Rhonda Patt

When a sick child can go to school

Q. Our 5-year-old daughter started kindergarten this fall. She has already missed two days of school for a fever and may miss more with an oncoming cold. In preschool, I always erred on the side of keeping her home with any illness, but I don’t want her to miss too much school now that she’s in primary school. Are there any guidelines to help a parent decide when a child is too sick for school?

A. Parents should start by asking themselves whether their child is well enough to maintain focus and activity level throughout the school day. They should then consider whether sending their child to school will place other children at risk of contracting the same illness.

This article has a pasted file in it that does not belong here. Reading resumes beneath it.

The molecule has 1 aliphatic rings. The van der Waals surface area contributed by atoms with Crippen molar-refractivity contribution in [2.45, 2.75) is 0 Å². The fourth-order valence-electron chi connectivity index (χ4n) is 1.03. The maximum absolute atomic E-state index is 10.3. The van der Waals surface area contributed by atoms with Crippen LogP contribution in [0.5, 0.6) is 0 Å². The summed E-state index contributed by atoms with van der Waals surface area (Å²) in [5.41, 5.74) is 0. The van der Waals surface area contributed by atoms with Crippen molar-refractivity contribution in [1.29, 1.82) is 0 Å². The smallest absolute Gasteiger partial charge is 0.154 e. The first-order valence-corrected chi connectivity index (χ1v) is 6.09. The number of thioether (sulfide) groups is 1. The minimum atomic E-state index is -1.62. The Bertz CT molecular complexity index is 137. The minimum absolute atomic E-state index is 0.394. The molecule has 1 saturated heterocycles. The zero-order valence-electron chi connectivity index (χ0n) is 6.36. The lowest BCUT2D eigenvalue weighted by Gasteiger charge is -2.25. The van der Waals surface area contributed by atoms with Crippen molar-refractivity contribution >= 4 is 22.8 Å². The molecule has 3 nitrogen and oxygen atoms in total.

Most schools and child care centers have guidelines, as does the American Academy of Pediatrics. Both groups agree that a child with a common cold should not be excluded from school. A child should not attend school if she has a fever or illness that impairs her ability to participate in regular daily activities or has a bad cough, vomiting or diarrhea.

According to the AAP, though, fever alone should not be a reason for exclusion from school. Most schools will send a child with a fever home.

If your child has a more serious illness such as chicken pox, measles or tuberculosis, you should consult her health care provider for guidance.